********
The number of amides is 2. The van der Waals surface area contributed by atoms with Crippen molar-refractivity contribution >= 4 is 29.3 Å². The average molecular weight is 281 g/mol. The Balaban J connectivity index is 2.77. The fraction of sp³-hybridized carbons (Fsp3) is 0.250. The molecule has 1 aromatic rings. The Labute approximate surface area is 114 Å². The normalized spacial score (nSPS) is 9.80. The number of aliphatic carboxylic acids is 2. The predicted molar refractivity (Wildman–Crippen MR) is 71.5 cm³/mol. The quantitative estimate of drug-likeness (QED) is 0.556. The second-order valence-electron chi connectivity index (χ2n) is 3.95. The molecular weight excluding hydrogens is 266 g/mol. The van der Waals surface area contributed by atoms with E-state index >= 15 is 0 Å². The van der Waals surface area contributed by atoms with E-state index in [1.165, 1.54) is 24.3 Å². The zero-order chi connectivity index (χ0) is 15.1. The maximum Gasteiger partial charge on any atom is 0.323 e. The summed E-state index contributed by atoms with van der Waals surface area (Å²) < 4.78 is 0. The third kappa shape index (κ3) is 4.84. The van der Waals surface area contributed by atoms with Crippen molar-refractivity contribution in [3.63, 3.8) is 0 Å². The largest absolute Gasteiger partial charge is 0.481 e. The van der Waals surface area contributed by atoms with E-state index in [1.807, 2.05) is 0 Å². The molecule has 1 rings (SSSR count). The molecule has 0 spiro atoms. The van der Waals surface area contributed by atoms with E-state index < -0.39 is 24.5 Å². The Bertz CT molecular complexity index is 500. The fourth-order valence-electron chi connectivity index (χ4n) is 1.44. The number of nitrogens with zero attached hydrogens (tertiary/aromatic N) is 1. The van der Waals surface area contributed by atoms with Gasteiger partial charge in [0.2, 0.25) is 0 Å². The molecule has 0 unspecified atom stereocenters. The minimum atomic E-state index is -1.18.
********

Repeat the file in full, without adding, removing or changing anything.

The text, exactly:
The number of amides is 2. The van der Waals surface area contributed by atoms with Crippen molar-refractivity contribution >= 4 is 29.3 Å². The average molecular weight is 281 g/mol. The Balaban J connectivity index is 2.77. The fraction of sp³-hybridized carbons (Fsp3) is 0.250. The molecule has 1 aromatic rings. The Labute approximate surface area is 114 Å². The normalized spacial score (nSPS) is 9.80. The number of aliphatic carboxylic acids is 2. The predicted molar refractivity (Wildman–Crippen MR) is 71.5 cm³/mol. The quantitative estimate of drug-likeness (QED) is 0.556. The second-order valence-electron chi connectivity index (χ2n) is 3.95. The molecular weight excluding hydrogens is 266 g/mol. The van der Waals surface area contributed by atoms with E-state index >= 15 is 0 Å². The van der Waals surface area contributed by atoms with E-state index in [1.165, 1.54) is 24.3 Å². The zero-order chi connectivity index (χ0) is 15.1. The maximum Gasteiger partial charge on any atom is 0.323 e. The summed E-state index contributed by atoms with van der Waals surface area (Å²) < 4.78 is 0. The third kappa shape index (κ3) is 4.84. The van der Waals surface area contributed by atoms with Crippen molar-refractivity contribution in [3.63, 3.8) is 0 Å². The largest absolute Gasteiger partial charge is 0.481 e. The van der Waals surface area contributed by atoms with E-state index in [1.807, 2.05) is 0 Å². The molecule has 1 rings (SSSR count). The molecule has 0 spiro atoms. The van der Waals surface area contributed by atoms with E-state index < -0.39 is 24.5 Å². The Bertz CT molecular complexity index is 500. The fourth-order valence-electron chi connectivity index (χ4n) is 1.44. The number of nitrogens with zero attached hydrogens (tertiary/aromatic N) is 1. The van der Waals surface area contributed by atoms with Gasteiger partial charge in [0.2, 0.25) is 0 Å². The molecule has 0 unspecified atom stereocenters. The minimum atomic E-state index is -1.18.